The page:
Match Game

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This article is about the U.S. game show. For the Frasier episode, see Match Game (Frasier episode). For the sports or game concept, see game.
Match Game
Match Game 2016 logo.png
Created by Frank Wayne
Directed by Jim Elson, Ira Skutch, Rodger Wolf, Mike Gargiulo (1962–69)
Marc Breslow (1973–91)[1]
Randall Neece (1998–99)
Beth McCarthy-Miller (2016–)
Presented by Gene Rayburn (1962–82)
Ross Shafer (1990–91)
Michael Burger (1998–99)
Alec Baldwin (2016–)
Narrated by Johnny Olson (1962–82)
Gene Wood (1990–91)
Paul Boland (1998–99)
Steve French (2016)
Theme music composer Bert Kaempfert (1962–67)
Score Productions (1967–present)
Country of origin United States
No. of episodes The Match Game: 1,760
Match Game 7x: 1,455 (16 unaired)
Match Game PM: 230
Match Game (1979–82): 525
Match Game (1990–91): 250
Match Game (2016–): 10
Producer(s) Jean Kopelman (1962–69)
Ira Skutch (1973–82)
Jonathan Goodson, Chester Feldman (1990–91)[1]
Kevin Belinkoff (1998–99)
Scott St. John (2016–)
Location(s) NBC Studios
New York, New York (1962–69)
CBS Television City
Hollywood, California (1973–82, 1998–99)
ABC Television Center
Hollywood, California (1990–91)
ABC Studio TV-24
New York, New York (2016–)
Running time 22–26 minutes (1962–1999)
42–46 minutes (2016)
Production company(s) Mark Goodson-Bill Todman Productions (1962–82)
Sojourn Productions, Inc. (1962–69)
Celebrity Productions, Inc. (1973–81)
The Match Game Company (1981–82)
Mark Goodson Productions (1983–99)
Orion Television (1983–84)
The MG Company (1990–91)
MG Productions, Inc. (1998–99)
Triple Threat Productions (2016–)
Entertain the Brutes (2016–)
Distributor Jim Victory Television (1975–82)
Pearson Television (1998–99)
El Dorado Pictures (2016–)
FremantleMedia North America (2016–)
Original network NBC (1962–69)
CBS (1973–79)
ABC (1990–91, 2016–)
Syndicated (1975–81, weekly; 1979–82 and 1998–99, daily)
Picture format Black and White (1962–69, kinescopes)
Color (NTSC) (1962–99, videotapes)
Audio format Mono (1962–84)
Stereo (1990–99, 2016, plus recent reruns of the Rayburn version)
Original release The Match Game
December 31, 1962 (1962-12-31) – September 26, 1969 (1969-09-26)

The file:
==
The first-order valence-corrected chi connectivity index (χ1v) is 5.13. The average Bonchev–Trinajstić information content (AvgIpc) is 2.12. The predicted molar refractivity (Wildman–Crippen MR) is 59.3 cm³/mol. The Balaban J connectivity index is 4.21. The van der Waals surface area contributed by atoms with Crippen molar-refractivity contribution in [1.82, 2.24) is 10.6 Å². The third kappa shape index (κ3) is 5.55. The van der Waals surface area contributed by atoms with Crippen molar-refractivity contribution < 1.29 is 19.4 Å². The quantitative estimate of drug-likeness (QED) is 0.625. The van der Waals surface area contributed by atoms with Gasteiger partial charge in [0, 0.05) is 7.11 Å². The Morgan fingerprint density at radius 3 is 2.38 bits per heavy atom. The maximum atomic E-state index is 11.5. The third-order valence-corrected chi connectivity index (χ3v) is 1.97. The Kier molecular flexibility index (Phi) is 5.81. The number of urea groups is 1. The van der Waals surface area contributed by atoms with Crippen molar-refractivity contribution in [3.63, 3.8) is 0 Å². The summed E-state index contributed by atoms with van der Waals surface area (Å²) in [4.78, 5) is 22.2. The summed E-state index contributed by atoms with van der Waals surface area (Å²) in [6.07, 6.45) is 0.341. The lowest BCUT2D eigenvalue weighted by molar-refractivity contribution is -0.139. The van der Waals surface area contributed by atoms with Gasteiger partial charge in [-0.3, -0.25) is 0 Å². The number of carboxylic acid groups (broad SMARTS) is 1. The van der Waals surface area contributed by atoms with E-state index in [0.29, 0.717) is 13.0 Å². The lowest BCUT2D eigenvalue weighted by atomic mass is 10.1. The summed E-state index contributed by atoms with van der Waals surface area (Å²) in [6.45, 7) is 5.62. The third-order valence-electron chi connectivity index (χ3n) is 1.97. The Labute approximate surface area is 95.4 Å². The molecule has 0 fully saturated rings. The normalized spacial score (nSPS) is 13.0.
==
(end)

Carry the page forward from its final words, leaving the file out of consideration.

Match Game 73–79
July 2, 1973 (1973-07-02) – April 20, 1979 (1979-04-20)
Match Game PM
September 8, 1975 (1975-09-08) – September 13, 1981 (1981-09-13)
Match Game
September 10, 1979 (1979-09-10) – September 10, 1982 (1982-09-10)
July 16, 1990 (1990-07-16) – July 12, 1991 (1991-07-12)
September 21, 1998 (1998-09-21)–May 1999 (1999-05)
June 26, 2016 (2016-06-26) – present
Related shows Match Game-Hollywood Squares Hour

Match Game is an American television panel game show that premiered on NBC in 1962 and was revived several times over the course of the next few decades. The game featured contestants trying to come up with answers to fill-in-the-blank questions, with the object being to match answers given by celebrity panelists.

The Match Game in its original version ran on NBC's daytime lineup from 1962 until 1969. The show returned with a significantly changed format in 1973 on CBS (also in daytime) and became a major success, with an expanded panel, larger cash payouts, and emphasis on humor. The CBS series, referred to on air as Match Game 73 to start and updated every new year, ran until 1979 on CBS, at which point it moved to first-run syndication (without the year attached to the title, as Match Game) and ran for three more seasons, ending in 1982. Concurrently with the daily run, from 1975 to 1981 a weekly prime time version, Match Game PM, was also offered in syndication.

Match Game returned to NBC in 1983 as part of a sixty-minute hybrid series with Hollywood Squares, then saw a daytime run on ABC in 1990 and another for syndication in 1998; each of these series lasted one season. It returned to ABC in a weekly primetime edition on June 26, 2016, running as a summer replacement series. All of these revivals used the 1970s format as their basis, with varying modifications.